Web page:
The technical report of Project Hamilton cites the author’s working paper at the 2018 International Telecommunication Union (ITU) Fiat Digital Currency Focus Group 2nd meeting. This paper is mainly a review of the prototype system of digital renminbi, and the core idea is the technical architecture of “one currency, two banks, and three centers” (“Prototype Conception of China’s Legal Digital Currency”, see “China Finance” 2016 Issue 17), And a two-tier business structure based on the layered and combined use of bank accounts and digital currency wallets (“Digital Currency and Bank Accounts”, see “Tsinghua Financial Review”, Issue 7, 2017).

The current overall structure of the Hamilton Project can be expressed as “one coin, one wallet, one center”. One coin refers to the digital dollar, that is, the encrypted digital string expressed by the UTXO data structure signed and issued by the central bank; One wallet refers to the digital currency wallet used by individual or unit users, and is also the carrier for storing the public and private keys of users; One center refers to The transaction registration center records and stores the hash value of the unspent transaction funds of the digital currency, and completes the ownership registration of the entire process of the generation, circulation and demise of the digital currency.

In terms of digital currency design, both prototype projects emphasize the monetary properties of encrypted digital strings and the properties of central bank liabilities. In the circulation link, both projects use wallets as the main carrier, emphasizing the user’s ownership and operation rights of digital currency. In terms of transaction confirmation and registration, both projects have designed a transaction registration center and an “online money detector”. In general, the two prototype projects have similarities in the design concept. They both adopt the idea of ​​centralized encryption, and the transaction processing is “one-time-one-pass”, which fully considers the security of digital currency. The technical route is not limited to blockchain technology, which not only absorbs the advanced components, but also abandons possible technical blocking points. The difference between the two projects is that the first phase of the Hamilton Plan did not explore the technical role of intermediaries and how to achieve a balance between user privacy and compliance; the digital currency prototype system proposed by the author considers and designs the role of intermediaries, and proposes The design idea of ​​separating the certification center and the registration center can not only achieve privacy protection but also meet regulatory compliance requirements. It is worth mentioning that Hamilton plans to calculate the hash layer by layer, and store the hash of the transaction information in the registration server instead of the plaintext information, which reduces the system overhead and is more refined in terms of privacy protection.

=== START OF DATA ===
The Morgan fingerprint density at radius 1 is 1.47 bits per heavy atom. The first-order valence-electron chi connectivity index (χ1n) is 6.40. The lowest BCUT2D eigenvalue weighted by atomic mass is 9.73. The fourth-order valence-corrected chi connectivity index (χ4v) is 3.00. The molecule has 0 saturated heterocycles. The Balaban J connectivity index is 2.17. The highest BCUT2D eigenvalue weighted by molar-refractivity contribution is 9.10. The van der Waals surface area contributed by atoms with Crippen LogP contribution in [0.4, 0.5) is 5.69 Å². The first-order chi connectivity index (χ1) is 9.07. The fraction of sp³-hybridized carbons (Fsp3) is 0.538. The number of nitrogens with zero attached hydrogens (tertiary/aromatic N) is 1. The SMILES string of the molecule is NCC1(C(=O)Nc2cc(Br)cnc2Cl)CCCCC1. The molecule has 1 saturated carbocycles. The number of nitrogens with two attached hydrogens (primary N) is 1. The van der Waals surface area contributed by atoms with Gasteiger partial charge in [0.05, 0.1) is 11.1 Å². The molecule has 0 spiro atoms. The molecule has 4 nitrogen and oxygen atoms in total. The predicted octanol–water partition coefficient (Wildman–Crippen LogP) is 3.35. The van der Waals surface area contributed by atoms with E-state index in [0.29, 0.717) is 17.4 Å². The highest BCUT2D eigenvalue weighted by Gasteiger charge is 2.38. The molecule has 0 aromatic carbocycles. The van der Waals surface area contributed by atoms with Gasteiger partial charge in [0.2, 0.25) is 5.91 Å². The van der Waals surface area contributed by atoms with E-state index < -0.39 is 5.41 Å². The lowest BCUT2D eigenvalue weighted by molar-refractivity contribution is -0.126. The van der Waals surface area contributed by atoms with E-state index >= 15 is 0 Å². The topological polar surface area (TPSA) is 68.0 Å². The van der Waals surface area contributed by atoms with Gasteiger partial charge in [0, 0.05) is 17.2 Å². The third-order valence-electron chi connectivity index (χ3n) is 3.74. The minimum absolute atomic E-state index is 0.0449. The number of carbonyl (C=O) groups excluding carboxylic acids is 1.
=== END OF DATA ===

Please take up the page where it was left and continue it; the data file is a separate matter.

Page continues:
Overall, the prototype design of the first phase of the Hamilton Plan is not a complete system, does not have all the functions required for an effective CBDC, and does not yet meet the practical application standards. The follow-up Hamilton plan will continue to explore the implementation path of CBDC, continuously improve the security, auditability, programmability, compliance, and interoperability of the system, improve the offline payment function, clarify the role of intermediaries, and strengthen the defense against internal attacks, Denial of service attack, ability to resist quantum attack. The Hamilton plan provides two important lessons for the development of digital currency by central banks.

One is the inclusiveness of technology. In the process of designing CBDC, Hamilton plans not to be limited to a certain technical route. It not only fully absorbs the advantages of E-cash, Bitcoin and other cryptocurrencies and avoids possible shortcomings, but also effectively absorbs the high-performance and fault-tolerant architecture design of distributed systems. This shows that the choice of CBDC design should not be taken to the ground, and there is no need to limit the idea to a certain technical framework or field.

The second is the openness of technology. At present, the experiments of CBDC in various countries are basically the relatively secret “Manhattan Project”, while the Hamilton Project adheres to the modern research and development concept of openness, intelligence and agility, and actively open-sources the first stage code, and creates the OpenCBDC project and publishes it on github. public. At present, the Hamilton Plan is still actively seeking outside contributions to the open source code base and recruiting new working group members, aiming to jointly promote CBDC research and development with all parties. The open innovation model of the Hamilton Plan is undoubtedly worthy of learning from countries in the practice of CBDC research and development.

Posted by:CoinYuppie,Reprinted with attribution to:https://coinyuppie.com/yao-qian-a-brief-analysis-of-the-federal-reserves-digital-currency-prototype-system/